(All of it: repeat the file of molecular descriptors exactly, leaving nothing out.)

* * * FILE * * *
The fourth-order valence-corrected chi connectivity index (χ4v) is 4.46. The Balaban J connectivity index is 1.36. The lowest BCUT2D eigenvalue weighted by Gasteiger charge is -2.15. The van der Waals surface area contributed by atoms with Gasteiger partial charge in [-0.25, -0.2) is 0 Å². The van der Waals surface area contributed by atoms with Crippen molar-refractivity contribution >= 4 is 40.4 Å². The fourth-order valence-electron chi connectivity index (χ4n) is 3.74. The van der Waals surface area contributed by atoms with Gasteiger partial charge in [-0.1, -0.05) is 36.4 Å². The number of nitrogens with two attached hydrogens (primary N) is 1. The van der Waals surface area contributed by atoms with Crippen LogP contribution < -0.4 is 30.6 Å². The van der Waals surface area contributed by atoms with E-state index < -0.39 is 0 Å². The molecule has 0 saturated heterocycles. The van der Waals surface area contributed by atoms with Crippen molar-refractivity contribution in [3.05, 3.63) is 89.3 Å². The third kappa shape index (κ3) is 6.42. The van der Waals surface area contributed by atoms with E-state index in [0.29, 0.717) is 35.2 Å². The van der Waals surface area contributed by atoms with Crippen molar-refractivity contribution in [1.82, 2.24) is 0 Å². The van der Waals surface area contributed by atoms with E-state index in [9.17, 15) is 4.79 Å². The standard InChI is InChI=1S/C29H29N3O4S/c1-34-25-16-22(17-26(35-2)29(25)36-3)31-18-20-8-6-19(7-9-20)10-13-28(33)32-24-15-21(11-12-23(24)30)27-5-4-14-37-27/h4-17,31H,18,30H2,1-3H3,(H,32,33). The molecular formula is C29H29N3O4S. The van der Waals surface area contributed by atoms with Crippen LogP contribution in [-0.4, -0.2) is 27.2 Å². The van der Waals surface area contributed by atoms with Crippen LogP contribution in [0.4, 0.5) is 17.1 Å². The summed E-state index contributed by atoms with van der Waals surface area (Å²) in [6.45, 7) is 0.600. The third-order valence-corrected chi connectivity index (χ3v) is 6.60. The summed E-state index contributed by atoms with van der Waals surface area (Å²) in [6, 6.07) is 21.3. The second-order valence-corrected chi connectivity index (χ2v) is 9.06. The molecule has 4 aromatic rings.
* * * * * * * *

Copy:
The fourth-order valence-corrected chi connectivity index (χ4v) is 4.46. The Balaban J connectivity index is 1.36. The lowest BCUT2D eigenvalue weighted by Gasteiger charge is -2.15. The van der Waals surface area contributed by atoms with Gasteiger partial charge in [-0.25, -0.2) is 0 Å². The van der Waals surface area contributed by atoms with Crippen molar-refractivity contribution >= 4 is 40.4 Å². The fourth-order valence-electron chi connectivity index (χ4n) is 3.74. The van der Waals surface area contributed by atoms with Gasteiger partial charge in [-0.1, -0.05) is 36.4 Å². The number of nitrogens with two attached hydrogens (primary N) is 1. The van der Waals surface area contributed by atoms with Crippen LogP contribution < -0.4 is 30.6 Å². The van der Waals surface area contributed by atoms with E-state index < -0.39 is 0 Å². The molecule has 0 saturated heterocycles. The van der Waals surface area contributed by atoms with Crippen molar-refractivity contribution in [3.05, 3.63) is 89.3 Å². The third kappa shape index (κ3) is 6.42. The van der Waals surface area contributed by atoms with E-state index in [0.29, 0.717) is 35.2 Å². The van der Waals surface area contributed by atoms with Crippen molar-refractivity contribution in [1.82, 2.24) is 0 Å². The van der Waals surface area contributed by atoms with E-state index in [9.17, 15) is 4.79 Å². The standard InChI is InChI=1S/C29H29N3O4S/c1-34-25-16-22(17-26(35-2)29(25)36-3)31-18-20-8-6-19(7-9-20)10-13-28(33)32-24-15-21(11-12-23(24)30)27-5-4-14-37-27/h4-17,31H,18,30H2,1-3H3,(H,32,33). The molecular formula is C29H29N3O4S. The van der Waals surface area contributed by atoms with Crippen LogP contribution in [-0.4, -0.2) is 27.2 Å². The van der Waals surface area contributed by atoms with Crippen LogP contribution in [0.4, 0.5) is 17.1 Å². The summed E-state index contributed by atoms with van der Waals surface area (Å²) in [6.45, 7) is 0.600. The third-order valence-corrected chi connectivity index (χ3v) is 6.60. The summed E-state index contributed by atoms with van der Waals surface area (Å²) in [6, 6.07) is 21.3. The second-order valence-corrected chi connectivity index (χ2v) is 9.06. The molecule has 4 aromatic rings.